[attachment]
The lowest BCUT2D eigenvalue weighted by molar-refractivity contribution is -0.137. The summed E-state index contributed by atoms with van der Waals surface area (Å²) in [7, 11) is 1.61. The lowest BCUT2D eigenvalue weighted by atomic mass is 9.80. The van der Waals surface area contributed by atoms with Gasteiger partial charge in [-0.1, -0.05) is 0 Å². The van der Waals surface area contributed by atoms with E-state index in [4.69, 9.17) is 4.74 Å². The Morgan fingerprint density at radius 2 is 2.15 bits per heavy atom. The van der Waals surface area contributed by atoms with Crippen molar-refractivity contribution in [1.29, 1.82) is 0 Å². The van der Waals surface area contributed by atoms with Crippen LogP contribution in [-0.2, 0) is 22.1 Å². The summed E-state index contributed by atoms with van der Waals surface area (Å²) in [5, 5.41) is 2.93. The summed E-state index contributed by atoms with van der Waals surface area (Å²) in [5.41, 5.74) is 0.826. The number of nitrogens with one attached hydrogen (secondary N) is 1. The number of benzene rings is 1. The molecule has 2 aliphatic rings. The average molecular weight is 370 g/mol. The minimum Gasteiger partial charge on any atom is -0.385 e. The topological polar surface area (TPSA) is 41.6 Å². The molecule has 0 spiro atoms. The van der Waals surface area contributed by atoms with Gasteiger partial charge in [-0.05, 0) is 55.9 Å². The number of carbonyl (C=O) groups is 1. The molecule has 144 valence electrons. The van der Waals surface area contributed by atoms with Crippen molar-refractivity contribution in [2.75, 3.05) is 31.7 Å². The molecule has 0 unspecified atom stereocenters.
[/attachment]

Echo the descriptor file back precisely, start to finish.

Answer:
The lowest BCUT2D eigenvalue weighted by molar-refractivity contribution is -0.137. The summed E-state index contributed by atoms with van der Waals surface area (Å²) in [7, 11) is 1.61. The lowest BCUT2D eigenvalue weighted by atomic mass is 9.80. The van der Waals surface area contributed by atoms with Gasteiger partial charge in [-0.1, -0.05) is 0 Å². The van der Waals surface area contributed by atoms with E-state index in [4.69, 9.17) is 4.74 Å². The Morgan fingerprint density at radius 2 is 2.15 bits per heavy atom. The van der Waals surface area contributed by atoms with Crippen molar-refractivity contribution in [1.29, 1.82) is 0 Å². The van der Waals surface area contributed by atoms with Crippen LogP contribution in [-0.2, 0) is 22.1 Å². The summed E-state index contributed by atoms with van der Waals surface area (Å²) in [5, 5.41) is 2.93. The summed E-state index contributed by atoms with van der Waals surface area (Å²) in [5.41, 5.74) is 0.826. The number of nitrogens with one attached hydrogen (secondary N) is 1. The number of benzene rings is 1. The molecule has 2 aliphatic rings. The average molecular weight is 370 g/mol. The minimum Gasteiger partial charge on any atom is -0.385 e. The topological polar surface area (TPSA) is 41.6 Å². The molecule has 0 spiro atoms. The van der Waals surface area contributed by atoms with Gasteiger partial charge in [-0.05, 0) is 55.9 Å². The number of carbonyl (C=O) groups is 1. The molecule has 144 valence electrons. The van der Waals surface area contributed by atoms with Crippen molar-refractivity contribution in [2.75, 3.05) is 31.7 Å². The molecule has 0 unspecified atom stereocenters.